India’s First Instance of African Swine Flu Detected In Assam, 2500 Pigs Killed

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GUWAHATI: India's first instance of African Swine Flu has been detected in the state of Assam and which has already killed around 2,500 pigs across 306 villages in seven districts. The state Government on Sunday said that despite a go-ahead from the Centre, it will not resort to culling of the pigs immediately and will adopt an alternate mechanism to prevent the spread of the highly contagious disease.

Assam Animal Husbandry and Veterinary Minister Atul Bora said at a press conference on Sunday ,that the disease has no relation at all with COVID-19. "The National Institute of High Security Animal Diseases (NIHSAD), Bhopal, has confirmed that it is African Swine Flu (ASF). The central government has informed us that it is the first instance of the disease in the country," Bora said.

As per a 2019 census by the department, the pig population was 21 lakh, but it has increased in recent times to around 30 lakh, he added.

"We have discussed with experts if we can save the pigs without culling them. The death percentage of the pigs affected by the disease is almost 100 per cent. So we have made some strategies to save the pigs, which are not affected by the virus," Bora said.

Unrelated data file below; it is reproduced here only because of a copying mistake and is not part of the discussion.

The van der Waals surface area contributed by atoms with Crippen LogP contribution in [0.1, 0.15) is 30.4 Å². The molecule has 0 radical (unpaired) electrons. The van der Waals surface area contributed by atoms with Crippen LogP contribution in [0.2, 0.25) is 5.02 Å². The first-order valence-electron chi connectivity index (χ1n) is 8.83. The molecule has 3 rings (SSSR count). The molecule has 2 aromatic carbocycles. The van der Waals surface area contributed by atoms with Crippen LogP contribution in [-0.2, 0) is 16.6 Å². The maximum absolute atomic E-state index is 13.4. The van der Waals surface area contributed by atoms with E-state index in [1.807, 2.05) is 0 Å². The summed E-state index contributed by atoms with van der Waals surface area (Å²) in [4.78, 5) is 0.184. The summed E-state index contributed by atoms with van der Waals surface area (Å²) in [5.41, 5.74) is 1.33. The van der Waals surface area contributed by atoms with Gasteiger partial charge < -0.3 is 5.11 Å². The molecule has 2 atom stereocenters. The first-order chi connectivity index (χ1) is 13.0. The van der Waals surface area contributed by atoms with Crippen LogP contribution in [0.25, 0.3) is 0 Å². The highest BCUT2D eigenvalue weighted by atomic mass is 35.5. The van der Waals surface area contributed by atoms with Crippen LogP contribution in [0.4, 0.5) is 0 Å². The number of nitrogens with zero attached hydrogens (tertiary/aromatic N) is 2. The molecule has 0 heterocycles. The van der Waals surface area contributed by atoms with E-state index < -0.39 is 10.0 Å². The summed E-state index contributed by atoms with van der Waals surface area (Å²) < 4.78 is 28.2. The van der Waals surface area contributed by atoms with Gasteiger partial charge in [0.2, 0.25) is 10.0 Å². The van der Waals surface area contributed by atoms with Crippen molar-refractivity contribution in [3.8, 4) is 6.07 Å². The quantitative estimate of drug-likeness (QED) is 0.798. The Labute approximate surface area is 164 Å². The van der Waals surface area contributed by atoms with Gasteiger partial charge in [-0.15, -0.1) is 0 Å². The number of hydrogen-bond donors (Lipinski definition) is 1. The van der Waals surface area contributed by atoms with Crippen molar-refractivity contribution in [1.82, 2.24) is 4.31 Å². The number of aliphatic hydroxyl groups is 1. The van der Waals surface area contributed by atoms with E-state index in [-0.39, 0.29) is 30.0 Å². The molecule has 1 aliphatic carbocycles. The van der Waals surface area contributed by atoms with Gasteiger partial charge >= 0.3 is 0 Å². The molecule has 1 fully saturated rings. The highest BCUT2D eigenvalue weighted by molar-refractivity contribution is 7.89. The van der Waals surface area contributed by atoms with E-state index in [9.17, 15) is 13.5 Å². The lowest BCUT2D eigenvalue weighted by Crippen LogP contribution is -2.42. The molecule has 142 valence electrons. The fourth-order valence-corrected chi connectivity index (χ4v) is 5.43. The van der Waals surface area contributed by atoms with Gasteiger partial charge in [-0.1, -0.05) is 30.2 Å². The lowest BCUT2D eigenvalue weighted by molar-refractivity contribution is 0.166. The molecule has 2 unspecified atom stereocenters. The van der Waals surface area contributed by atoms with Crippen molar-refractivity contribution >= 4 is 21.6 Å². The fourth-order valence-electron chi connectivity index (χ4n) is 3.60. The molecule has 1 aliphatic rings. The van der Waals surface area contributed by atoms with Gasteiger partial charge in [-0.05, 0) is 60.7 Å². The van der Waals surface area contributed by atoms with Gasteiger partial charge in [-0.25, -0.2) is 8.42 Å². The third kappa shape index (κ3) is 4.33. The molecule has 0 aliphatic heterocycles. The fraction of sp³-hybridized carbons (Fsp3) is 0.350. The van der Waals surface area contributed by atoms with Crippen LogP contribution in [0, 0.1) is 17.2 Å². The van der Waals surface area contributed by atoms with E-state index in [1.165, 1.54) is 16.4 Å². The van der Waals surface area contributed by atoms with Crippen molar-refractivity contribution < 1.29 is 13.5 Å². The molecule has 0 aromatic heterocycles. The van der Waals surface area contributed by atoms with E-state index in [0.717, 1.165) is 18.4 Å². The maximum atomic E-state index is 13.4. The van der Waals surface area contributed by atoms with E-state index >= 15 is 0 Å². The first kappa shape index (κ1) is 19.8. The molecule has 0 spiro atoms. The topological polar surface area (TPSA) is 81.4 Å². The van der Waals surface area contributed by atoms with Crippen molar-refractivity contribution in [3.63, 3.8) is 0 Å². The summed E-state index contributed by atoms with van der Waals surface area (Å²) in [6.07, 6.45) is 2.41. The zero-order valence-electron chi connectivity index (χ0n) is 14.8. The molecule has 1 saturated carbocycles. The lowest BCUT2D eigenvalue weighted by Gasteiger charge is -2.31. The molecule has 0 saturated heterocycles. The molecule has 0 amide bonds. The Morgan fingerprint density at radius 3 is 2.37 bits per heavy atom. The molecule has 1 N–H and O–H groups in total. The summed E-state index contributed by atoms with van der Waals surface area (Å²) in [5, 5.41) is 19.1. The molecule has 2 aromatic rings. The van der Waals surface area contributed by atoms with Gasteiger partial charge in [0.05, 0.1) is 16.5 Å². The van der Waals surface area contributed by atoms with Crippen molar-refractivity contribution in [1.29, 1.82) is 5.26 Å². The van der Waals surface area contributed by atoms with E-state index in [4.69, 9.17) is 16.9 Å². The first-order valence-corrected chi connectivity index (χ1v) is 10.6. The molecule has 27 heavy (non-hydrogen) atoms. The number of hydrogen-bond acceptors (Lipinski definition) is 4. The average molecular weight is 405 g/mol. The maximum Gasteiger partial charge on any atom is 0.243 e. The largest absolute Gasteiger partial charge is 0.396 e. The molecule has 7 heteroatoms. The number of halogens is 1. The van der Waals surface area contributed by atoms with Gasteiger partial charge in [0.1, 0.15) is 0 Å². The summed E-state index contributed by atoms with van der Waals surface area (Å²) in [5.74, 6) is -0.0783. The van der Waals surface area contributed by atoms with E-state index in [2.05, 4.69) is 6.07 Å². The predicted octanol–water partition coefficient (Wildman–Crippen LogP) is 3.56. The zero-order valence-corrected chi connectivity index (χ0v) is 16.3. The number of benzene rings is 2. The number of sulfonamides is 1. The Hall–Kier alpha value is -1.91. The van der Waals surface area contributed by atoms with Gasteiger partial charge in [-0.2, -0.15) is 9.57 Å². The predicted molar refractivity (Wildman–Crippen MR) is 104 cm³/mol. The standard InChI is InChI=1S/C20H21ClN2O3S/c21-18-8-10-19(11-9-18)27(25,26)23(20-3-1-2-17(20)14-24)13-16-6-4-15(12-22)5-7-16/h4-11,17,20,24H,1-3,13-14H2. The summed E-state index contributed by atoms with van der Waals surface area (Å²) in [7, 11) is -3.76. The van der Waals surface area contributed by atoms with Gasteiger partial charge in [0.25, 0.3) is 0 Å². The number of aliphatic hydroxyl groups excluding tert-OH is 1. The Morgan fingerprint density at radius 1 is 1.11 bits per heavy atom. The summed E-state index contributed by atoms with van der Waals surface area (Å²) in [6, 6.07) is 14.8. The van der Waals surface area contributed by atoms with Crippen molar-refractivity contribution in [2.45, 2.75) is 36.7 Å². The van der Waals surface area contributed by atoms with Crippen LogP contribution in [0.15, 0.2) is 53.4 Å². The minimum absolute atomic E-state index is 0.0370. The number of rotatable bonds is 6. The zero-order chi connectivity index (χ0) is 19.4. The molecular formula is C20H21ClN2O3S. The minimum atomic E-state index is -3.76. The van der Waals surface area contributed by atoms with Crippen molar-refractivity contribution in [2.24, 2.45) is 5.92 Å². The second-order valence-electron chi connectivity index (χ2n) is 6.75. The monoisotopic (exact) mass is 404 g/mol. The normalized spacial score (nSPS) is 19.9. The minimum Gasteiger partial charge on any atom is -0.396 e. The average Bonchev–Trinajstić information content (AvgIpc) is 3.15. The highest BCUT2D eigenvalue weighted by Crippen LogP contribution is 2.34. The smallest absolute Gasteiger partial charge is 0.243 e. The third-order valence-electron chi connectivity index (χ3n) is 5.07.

The department will collect samples within one-km radius of the infected area and test them, he said.

The further testing will be done in Assam itself in three labs here, but these will not be sufficient and officials concerned have been asked to contact the Health Department for this, he added.

"The virus spreads through pig's meat, saliva, blood and tissue. So there will be no transportation of pigs between districts. We will also check what can be done to the pigs passing through our state.

"The disease was detected during the last part of February. However, it started in April 2019 in China at a village of Xizang province bordering Arunachal Pradesh. It is suspected that the disease crossed over to Arunachal Pradesh and then reached Assam," Bora said.

Usually pigs roaming freely are infected, but of late, those in the farms are also seen affected, he added. "However, it never affects humans. There is no problem in consuming pork from the areas where there is no infection. We will conduct awareness and training of farmers. We have selected 13 districts for this purpose," the minister claimed.

When asked about compensating the farmers incurring losses, Bora said, "Farmers have been affected. We are assessing the total damage. We will see the provisions from the disaster management authorities and compensate them accordingly." (With inputs from PTI)

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